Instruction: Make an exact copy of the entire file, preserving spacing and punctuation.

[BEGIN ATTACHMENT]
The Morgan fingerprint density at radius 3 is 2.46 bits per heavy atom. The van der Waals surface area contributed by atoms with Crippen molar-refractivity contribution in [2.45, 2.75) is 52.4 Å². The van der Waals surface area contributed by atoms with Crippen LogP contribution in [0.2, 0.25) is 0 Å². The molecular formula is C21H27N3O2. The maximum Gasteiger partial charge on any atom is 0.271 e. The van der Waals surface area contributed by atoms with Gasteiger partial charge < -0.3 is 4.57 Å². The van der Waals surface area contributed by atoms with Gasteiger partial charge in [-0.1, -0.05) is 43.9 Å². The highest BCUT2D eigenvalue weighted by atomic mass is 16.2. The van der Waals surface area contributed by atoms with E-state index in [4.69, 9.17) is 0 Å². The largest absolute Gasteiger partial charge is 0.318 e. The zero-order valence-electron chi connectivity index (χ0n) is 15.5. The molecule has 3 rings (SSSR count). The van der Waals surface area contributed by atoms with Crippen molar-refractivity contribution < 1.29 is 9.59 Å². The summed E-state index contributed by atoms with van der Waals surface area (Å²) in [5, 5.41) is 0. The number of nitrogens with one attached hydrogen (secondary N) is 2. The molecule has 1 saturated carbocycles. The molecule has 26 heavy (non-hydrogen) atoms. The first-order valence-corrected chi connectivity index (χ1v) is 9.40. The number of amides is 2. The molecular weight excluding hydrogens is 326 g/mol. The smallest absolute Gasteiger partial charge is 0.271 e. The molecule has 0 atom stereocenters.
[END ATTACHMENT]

The Morgan fingerprint density at radius 3 is 2.46 bits per heavy atom. The van der Waals surface area contributed by atoms with Crippen molar-refractivity contribution in [2.45, 2.75) is 52.4 Å². The van der Waals surface area contributed by atoms with Crippen LogP contribution in [0.2, 0.25) is 0 Å². The molecular formula is C21H27N3O2. The maximum Gasteiger partial charge on any atom is 0.271 e. The van der Waals surface area contributed by atoms with Gasteiger partial charge < -0.3 is 4.57 Å². The van der Waals surface area contributed by atoms with Gasteiger partial charge in [-0.1, -0.05) is 43.9 Å². The highest BCUT2D eigenvalue weighted by atomic mass is 16.2. The van der Waals surface area contributed by atoms with E-state index in [4.69, 9.17) is 0 Å². The largest absolute Gasteiger partial charge is 0.318 e. The zero-order valence-electron chi connectivity index (χ0n) is 15.5. The molecule has 3 rings (SSSR count). The van der Waals surface area contributed by atoms with Crippen molar-refractivity contribution < 1.29 is 9.59 Å². The summed E-state index contributed by atoms with van der Waals surface area (Å²) in [5, 5.41) is 0. The number of nitrogens with one attached hydrogen (secondary N) is 2. The molecule has 1 saturated carbocycles. The molecule has 26 heavy (non-hydrogen) atoms. The first-order valence-corrected chi connectivity index (χ1v) is 9.40. The number of amides is 2. The molecular weight excluding hydrogens is 326 g/mol. The smallest absolute Gasteiger partial charge is 0.271 e. The molecule has 0 atom stereocenters.